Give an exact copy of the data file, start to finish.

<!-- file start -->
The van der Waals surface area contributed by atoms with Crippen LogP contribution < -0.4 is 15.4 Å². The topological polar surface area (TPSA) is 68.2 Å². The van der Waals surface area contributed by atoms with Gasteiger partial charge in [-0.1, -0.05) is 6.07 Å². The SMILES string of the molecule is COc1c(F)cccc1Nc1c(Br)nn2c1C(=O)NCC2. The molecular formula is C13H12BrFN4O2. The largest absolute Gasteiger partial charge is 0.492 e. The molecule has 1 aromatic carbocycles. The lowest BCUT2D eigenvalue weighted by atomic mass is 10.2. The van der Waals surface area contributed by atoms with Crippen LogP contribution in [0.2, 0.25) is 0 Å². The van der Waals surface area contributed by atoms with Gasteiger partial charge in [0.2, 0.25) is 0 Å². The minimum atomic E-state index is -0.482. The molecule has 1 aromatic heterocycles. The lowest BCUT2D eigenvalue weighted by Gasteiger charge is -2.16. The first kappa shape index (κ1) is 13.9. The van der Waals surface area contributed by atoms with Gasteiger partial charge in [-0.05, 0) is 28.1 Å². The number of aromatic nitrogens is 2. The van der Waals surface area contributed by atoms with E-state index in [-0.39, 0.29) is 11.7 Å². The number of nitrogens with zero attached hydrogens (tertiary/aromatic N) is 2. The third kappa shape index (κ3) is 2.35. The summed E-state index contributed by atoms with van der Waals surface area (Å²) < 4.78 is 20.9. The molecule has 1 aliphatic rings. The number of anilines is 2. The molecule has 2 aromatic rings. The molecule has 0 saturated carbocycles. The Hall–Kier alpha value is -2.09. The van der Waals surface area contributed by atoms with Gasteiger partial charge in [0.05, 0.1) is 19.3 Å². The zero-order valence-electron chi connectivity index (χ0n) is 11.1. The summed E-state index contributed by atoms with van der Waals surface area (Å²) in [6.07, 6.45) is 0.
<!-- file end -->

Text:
The van der Waals surface area contributed by atoms with Crippen LogP contribution < -0.4 is 15.4 Å². The topological polar surface area (TPSA) is 68.2 Å². The van der Waals surface area contributed by atoms with Gasteiger partial charge in [-0.1, -0.05) is 6.07 Å². The SMILES string of the molecule is COc1c(F)cccc1Nc1c(Br)nn2c1C(=O)NCC2. The molecular formula is C13H12BrFN4O2. The largest absolute Gasteiger partial charge is 0.492 e. The molecule has 1 aromatic carbocycles. The lowest BCUT2D eigenvalue weighted by atomic mass is 10.2. The van der Waals surface area contributed by atoms with Crippen LogP contribution in [0.2, 0.25) is 0 Å². The van der Waals surface area contributed by atoms with Gasteiger partial charge in [0.2, 0.25) is 0 Å². The minimum atomic E-state index is -0.482. The molecule has 1 aromatic heterocycles. The lowest BCUT2D eigenvalue weighted by Gasteiger charge is -2.16. The first kappa shape index (κ1) is 13.9. The van der Waals surface area contributed by atoms with Gasteiger partial charge in [-0.05, 0) is 28.1 Å². The number of aromatic nitrogens is 2. The van der Waals surface area contributed by atoms with E-state index in [-0.39, 0.29) is 11.7 Å². The number of nitrogens with zero attached hydrogens (tertiary/aromatic N) is 2. The third kappa shape index (κ3) is 2.35. The summed E-state index contributed by atoms with van der Waals surface area (Å²) < 4.78 is 20.9. The molecule has 1 aliphatic rings. The number of anilines is 2. The molecule has 2 aromatic rings. The molecule has 0 saturated carbocycles. The Hall–Kier alpha value is -2.09. The van der Waals surface area contributed by atoms with Gasteiger partial charge in [0.05, 0.1) is 19.3 Å². The zero-order valence-electron chi connectivity index (χ0n) is 11.1. The summed E-state index contributed by atoms with van der Waals surface area (Å²) in [6.07, 6.45) is 0.